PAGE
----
Car exhausts have got increasingly complicated over the years, but at heart they are still just long pipes that take waste gases from the engine and allows them to exit at the rear of the vehicle.
Along the length of your exhaust, you will probably find a couple of extra bits:
- One or more silencers – these are metal cylinders that help reduce exhaust noise
- A catalytic converter – catalysers or cats, as they are sometimes known, help reduce some of your car’s more harmful emissions. They usually look like a large bulge in the exhaust pipe.
Most exhausts come in three sections:
- The downpipes from your engine – there will probably be four of these, one from each cylinder.
- The mid-section – this will be a single pipe and will probably include a silencer and perhaps the catalytic converter
- The rear section, often known as the back box. This will include another silencer and some pipe to join it to the midsection and/or catalytic converter.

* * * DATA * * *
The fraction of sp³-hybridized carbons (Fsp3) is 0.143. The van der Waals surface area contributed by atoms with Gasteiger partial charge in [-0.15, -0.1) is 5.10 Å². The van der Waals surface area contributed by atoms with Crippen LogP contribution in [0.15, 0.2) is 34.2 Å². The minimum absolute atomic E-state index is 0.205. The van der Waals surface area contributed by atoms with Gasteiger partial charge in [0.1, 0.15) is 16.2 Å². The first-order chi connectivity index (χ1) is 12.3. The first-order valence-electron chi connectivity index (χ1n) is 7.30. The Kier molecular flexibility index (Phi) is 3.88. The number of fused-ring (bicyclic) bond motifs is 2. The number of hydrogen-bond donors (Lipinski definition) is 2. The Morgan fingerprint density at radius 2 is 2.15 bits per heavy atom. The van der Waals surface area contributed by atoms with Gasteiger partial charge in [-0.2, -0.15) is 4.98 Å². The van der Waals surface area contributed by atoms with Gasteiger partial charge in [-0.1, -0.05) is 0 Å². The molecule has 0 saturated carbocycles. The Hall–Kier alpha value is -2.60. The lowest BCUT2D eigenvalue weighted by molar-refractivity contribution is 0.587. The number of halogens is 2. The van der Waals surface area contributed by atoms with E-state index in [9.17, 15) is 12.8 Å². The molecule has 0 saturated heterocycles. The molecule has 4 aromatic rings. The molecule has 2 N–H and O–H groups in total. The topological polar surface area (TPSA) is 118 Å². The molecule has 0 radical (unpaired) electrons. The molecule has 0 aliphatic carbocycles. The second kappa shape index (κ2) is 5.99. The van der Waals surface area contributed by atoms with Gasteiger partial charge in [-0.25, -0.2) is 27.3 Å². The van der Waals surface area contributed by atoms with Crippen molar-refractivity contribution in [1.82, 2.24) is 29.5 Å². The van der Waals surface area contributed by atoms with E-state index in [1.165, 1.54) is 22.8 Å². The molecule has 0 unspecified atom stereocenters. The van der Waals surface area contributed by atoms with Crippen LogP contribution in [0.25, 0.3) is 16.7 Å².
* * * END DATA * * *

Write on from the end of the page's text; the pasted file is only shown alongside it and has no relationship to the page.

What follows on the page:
The most common problem with exhausts is corrosion. This leads to holes in your exhaust which make it sound louder and more flatulent and which will result in it failing its next MOT.
If it gets too rusty, it may fall off. If it’s the back section that has fallen off, your car will probably still work without it, but everyone will hear you coming and you will need to get it fixed fairly quickly.
Cars used for short journeys or not much at all are particularly prone to rusting exhausts because one of the waste products of engines is water. If your car’s exhaust never gets properly hot, water will sit inside the pipes and gradually rust them.
The other possible problem with exhausts is a failed catalytic converter. This is quite bad news as they are expensive and your car probably won’t pass its MOT without one. Fortunately, most catalytic converters last for the life of a typical car.